To no one's surprise, Alberta did not slay the deficit dragon in its most recent budget. Or even introduce new weaponry for deficit slaying, or offer any new solutions to the problem.
Instead, the red ink has spread and the hope seems to be that black gold will one day wash it away. Alberta is leaning on its old standby — oil.
That finger-crossed approach to budgeting was immediately seized upon by opposition critics and economists alike.
"There are no plans to balance outside of oil prices," said Ron Kneebone, an economist with the School of Public Policy at the University of Calgary.
"The only way out of it is to hope that oil prices come back to the 80, 90-dollar level, which no one seems to be expecting any time soon."
Oilsands and the deficit
The Alberta government expects the production of conventional crude and natural gas to shrink in the coming years, but it is banking on oilsands production to increase by 32 per cent by 2020, from just under 2.5 million barrels per day in the current fiscal year to 3.3 million in 2019-20.
By then, the province is forecasting that crude oil will average $68 US per barrel, which is wildly optimistic according to the futures market, which sees oil trading around $50 US a barrel in 2020, but roughly in line with private sector forecasts.
Forecasting oil prices is tricky, of course, and research has shown that even experts aren't that reliable.
"Expert guesses, the private sector forecast in the budget, that does worse than the current spot price or the futures price," said Trevor Tombe, an associate professor of economics at the University of Calgary.
Tombe points out that if prices don't recover much above $50 US a barrel, Alberta will run a $10-billion deficit indefinitely. Even if the budget is correct in its rosier assumptions, resource revenue will reach $6.6 billion in 2020. That's lower than it was during the oil boom, but still the most significant revenue increase in the budget, and it accounts for much of the forecast reduction in the deficit between now and 2020.
As oil revenue goes up by $4.2 billion, the deficit goes down by $3.6 billion. Which still leaves a $7-billion hole to fill.
Can pipelines slay the deficit?
Which brings us to pipelines. Alberta's budget didn't offer specific deficit forecasts beyond 2020, but Joe Ceci, the province's finance minister, did say that in six years, the budget of 2023-24 will be back in balance as the economy recovers and economic diversification takes hold. As well, the province is optimistic about what new pipeline capacity will mean for corporate and government revenue.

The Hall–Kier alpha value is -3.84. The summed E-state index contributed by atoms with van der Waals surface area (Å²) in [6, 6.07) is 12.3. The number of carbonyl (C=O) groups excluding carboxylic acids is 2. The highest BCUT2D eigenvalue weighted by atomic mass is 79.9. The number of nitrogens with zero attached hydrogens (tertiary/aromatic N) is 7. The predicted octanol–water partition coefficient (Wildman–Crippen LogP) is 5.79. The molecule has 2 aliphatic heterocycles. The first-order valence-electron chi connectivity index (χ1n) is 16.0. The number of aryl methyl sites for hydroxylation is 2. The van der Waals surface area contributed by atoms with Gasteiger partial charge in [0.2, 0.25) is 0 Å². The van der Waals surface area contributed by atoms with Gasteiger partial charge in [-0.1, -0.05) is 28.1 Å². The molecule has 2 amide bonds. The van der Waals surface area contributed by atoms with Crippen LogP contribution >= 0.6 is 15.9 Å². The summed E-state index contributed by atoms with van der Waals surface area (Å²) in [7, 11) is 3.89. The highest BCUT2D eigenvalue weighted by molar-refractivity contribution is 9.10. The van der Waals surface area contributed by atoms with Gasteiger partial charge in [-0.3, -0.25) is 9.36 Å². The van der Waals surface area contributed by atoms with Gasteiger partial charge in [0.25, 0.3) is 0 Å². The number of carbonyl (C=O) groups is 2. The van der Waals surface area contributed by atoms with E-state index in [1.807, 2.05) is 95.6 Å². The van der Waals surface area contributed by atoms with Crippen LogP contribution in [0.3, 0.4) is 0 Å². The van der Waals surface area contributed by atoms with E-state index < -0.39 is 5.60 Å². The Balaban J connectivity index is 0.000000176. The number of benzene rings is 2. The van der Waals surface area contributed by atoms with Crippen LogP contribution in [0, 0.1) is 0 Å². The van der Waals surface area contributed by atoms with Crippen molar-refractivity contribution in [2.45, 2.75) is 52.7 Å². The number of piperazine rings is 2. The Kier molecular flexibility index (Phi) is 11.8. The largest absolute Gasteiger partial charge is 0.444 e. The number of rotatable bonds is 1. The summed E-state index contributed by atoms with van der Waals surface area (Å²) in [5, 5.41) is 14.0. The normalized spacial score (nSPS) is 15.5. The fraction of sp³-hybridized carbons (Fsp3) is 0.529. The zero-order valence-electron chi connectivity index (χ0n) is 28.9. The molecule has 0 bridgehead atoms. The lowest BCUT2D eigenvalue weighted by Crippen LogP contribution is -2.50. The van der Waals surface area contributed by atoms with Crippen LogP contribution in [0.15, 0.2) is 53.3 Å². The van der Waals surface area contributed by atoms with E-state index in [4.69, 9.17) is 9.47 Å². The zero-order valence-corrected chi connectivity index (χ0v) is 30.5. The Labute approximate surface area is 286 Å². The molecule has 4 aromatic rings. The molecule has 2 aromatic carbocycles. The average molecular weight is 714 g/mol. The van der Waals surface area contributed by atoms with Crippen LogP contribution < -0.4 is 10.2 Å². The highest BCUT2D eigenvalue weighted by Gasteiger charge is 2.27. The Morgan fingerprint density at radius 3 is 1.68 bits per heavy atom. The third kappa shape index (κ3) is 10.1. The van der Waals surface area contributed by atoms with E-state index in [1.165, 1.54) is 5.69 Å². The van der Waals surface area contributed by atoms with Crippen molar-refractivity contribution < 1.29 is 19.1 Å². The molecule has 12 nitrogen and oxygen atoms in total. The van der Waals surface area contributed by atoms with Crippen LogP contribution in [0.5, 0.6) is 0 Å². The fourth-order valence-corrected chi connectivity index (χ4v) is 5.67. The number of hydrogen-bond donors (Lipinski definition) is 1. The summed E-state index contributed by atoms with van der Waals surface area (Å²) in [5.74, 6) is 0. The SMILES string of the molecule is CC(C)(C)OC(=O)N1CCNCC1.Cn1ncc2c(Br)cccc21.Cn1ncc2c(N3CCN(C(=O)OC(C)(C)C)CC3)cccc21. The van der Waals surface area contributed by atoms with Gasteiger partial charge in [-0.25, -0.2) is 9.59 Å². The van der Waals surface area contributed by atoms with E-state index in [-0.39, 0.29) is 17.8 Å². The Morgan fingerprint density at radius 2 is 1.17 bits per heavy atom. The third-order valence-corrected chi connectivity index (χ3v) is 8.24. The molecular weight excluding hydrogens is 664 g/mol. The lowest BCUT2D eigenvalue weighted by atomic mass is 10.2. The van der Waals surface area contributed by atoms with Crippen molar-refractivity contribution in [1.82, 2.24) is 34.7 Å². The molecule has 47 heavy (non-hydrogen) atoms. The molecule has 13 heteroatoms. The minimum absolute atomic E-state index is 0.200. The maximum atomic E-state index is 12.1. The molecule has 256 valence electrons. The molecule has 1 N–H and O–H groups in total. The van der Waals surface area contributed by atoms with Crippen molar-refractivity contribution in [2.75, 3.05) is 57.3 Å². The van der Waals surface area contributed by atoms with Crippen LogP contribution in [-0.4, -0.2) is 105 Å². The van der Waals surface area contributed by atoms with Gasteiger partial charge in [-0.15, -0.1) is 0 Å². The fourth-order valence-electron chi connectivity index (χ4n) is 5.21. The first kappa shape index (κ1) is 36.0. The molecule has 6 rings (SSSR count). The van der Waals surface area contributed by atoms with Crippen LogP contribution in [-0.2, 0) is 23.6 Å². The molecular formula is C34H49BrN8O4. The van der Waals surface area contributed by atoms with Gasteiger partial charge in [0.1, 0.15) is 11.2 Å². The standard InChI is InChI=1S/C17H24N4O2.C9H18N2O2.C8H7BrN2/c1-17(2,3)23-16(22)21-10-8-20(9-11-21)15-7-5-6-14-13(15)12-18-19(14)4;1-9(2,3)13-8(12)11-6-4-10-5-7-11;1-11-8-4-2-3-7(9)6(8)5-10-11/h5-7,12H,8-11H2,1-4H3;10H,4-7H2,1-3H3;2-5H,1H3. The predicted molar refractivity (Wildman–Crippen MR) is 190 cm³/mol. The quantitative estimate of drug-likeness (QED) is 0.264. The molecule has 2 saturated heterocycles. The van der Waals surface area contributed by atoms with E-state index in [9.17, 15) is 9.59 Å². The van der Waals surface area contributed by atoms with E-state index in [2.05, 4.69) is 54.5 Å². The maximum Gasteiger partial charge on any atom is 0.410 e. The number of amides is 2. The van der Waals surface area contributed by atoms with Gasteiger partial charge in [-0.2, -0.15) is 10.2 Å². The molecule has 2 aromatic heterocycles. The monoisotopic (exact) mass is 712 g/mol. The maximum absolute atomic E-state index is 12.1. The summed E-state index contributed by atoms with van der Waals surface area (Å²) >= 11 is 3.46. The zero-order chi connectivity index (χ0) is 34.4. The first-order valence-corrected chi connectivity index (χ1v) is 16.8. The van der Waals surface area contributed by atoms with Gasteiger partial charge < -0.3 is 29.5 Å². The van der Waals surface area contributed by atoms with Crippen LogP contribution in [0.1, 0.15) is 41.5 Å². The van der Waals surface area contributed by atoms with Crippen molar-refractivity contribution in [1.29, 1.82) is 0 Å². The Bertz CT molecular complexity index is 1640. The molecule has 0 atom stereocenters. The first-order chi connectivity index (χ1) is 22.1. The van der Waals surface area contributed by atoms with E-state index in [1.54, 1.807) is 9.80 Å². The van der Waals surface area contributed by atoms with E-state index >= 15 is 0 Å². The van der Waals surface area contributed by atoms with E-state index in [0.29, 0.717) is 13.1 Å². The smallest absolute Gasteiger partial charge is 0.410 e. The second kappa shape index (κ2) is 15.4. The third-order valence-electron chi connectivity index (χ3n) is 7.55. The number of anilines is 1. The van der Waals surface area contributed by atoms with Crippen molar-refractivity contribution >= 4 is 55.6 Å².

Both Enbridge's Line 3 replacement and Kinder Morgan's Trans Mountain expansion are estimated to be in operation in four to five years. Alberta Energy estimates that the extra pipeline capacity will allow Alberta producers to receive up to $7 more for each barrel of oil that they sell. That will spur billions in new investment in the province, which will lead to more production and $9 billion more in royalties to provincial government by the year 2022.
The National Energy Board suggested last year that Canadian producers would indeed get less per barrel if no new pipeline capacity is built out of Western Canada. The NEB suggested producers would have to pay as much as $10 extra per barrel to ship their oil by rail to the U.S. Gulf Coast.
So while that assumption seems reasonable, major questions remain around the timing of those pipeline projects — whether they will be in operation within the next four years, or if protests and court challenges will slow them down.
When talking to reporters before the budget was released, Ceci said that he was not building the budget on pipelines and that it would come back into balance as the economy recovered, along with tax revenues. As well, he said, economic diversification would begin to take hold.
Since its election in 2015, the NDP government has talked a lot about diversification. It offered credits to two petrochemical plants and put together a panel to give advice on how to diversify the energy sector
"I think that it is a distraction to talk about diversification," said Tombe, who wrote a report late last year on the relative diversification of Alberta's economy. "What do they mean when they say diversification? In terms of jobs and employment, we are the most diverse province in the country."
Where Alberta is lacking in diversity is in its sources of income, most of which are directly or indirectly tied to oil. As an example, corporate tax revenue was approximately $1 billion less than expected in the current year. That's because many energy companies lost money because of the oil price downturn and didn't have to pay tax.
But one area where Albertans are keeping up is in spending. Per capita, even in miserable 2016, Albertans spent 16 per cent more than the national average. Which means a sales tax could easily help plug the oil revenue hole.
"What the government is trying to do is blame the economy, when it's really the way in which we budget," said Tombe.
"To get off royalty revenues means forgoing the need for that $10 billion we rely on to balance the books. We do need to talk about government revenue."